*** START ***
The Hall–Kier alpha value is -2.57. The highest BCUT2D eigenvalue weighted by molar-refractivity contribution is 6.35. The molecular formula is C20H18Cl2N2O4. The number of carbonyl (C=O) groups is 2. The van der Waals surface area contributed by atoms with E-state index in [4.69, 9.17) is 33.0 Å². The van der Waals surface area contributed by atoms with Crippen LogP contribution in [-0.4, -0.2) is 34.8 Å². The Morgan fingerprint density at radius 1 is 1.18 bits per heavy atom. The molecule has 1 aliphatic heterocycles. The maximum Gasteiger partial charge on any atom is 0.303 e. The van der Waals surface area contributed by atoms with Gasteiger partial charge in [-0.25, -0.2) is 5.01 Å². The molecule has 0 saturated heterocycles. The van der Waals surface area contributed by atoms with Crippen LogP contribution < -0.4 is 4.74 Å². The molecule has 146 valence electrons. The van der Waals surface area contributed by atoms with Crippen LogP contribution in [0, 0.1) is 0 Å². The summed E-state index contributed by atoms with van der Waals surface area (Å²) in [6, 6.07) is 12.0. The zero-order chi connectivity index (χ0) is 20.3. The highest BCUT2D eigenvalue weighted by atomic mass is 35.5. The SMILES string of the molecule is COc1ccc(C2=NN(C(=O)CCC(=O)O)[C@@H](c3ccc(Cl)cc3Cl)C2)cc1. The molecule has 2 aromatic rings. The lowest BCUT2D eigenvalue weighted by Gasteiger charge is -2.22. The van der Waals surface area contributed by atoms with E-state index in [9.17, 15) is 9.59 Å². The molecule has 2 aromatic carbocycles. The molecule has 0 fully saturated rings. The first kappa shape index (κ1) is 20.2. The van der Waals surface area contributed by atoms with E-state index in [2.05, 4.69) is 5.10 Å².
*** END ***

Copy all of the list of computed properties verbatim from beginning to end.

The Hall–Kier alpha value is -2.57. The highest BCUT2D eigenvalue weighted by molar-refractivity contribution is 6.35. The molecular formula is C20H18Cl2N2O4. The number of carbonyl (C=O) groups is 2. The van der Waals surface area contributed by atoms with E-state index in [4.69, 9.17) is 33.0 Å². The van der Waals surface area contributed by atoms with Crippen LogP contribution in [-0.4, -0.2) is 34.8 Å². The Morgan fingerprint density at radius 1 is 1.18 bits per heavy atom. The molecule has 1 aliphatic heterocycles. The maximum Gasteiger partial charge on any atom is 0.303 e. The van der Waals surface area contributed by atoms with Gasteiger partial charge in [-0.25, -0.2) is 5.01 Å². The molecule has 0 saturated heterocycles. The van der Waals surface area contributed by atoms with Crippen LogP contribution < -0.4 is 4.74 Å². The molecule has 146 valence electrons. The van der Waals surface area contributed by atoms with Crippen LogP contribution in [0, 0.1) is 0 Å². The summed E-state index contributed by atoms with van der Waals surface area (Å²) in [6, 6.07) is 12.0. The zero-order chi connectivity index (χ0) is 20.3. The highest BCUT2D eigenvalue weighted by atomic mass is 35.5. The SMILES string of the molecule is COc1ccc(C2=NN(C(=O)CCC(=O)O)[C@@H](c3ccc(Cl)cc3Cl)C2)cc1. The molecule has 2 aromatic rings. The lowest BCUT2D eigenvalue weighted by Gasteiger charge is -2.22. The van der Waals surface area contributed by atoms with E-state index in [9.17, 15) is 9.59 Å². The molecule has 2 aromatic carbocycles. The molecule has 0 fully saturated rings. The first kappa shape index (κ1) is 20.2. The van der Waals surface area contributed by atoms with E-state index in [2.05, 4.69) is 5.10 Å².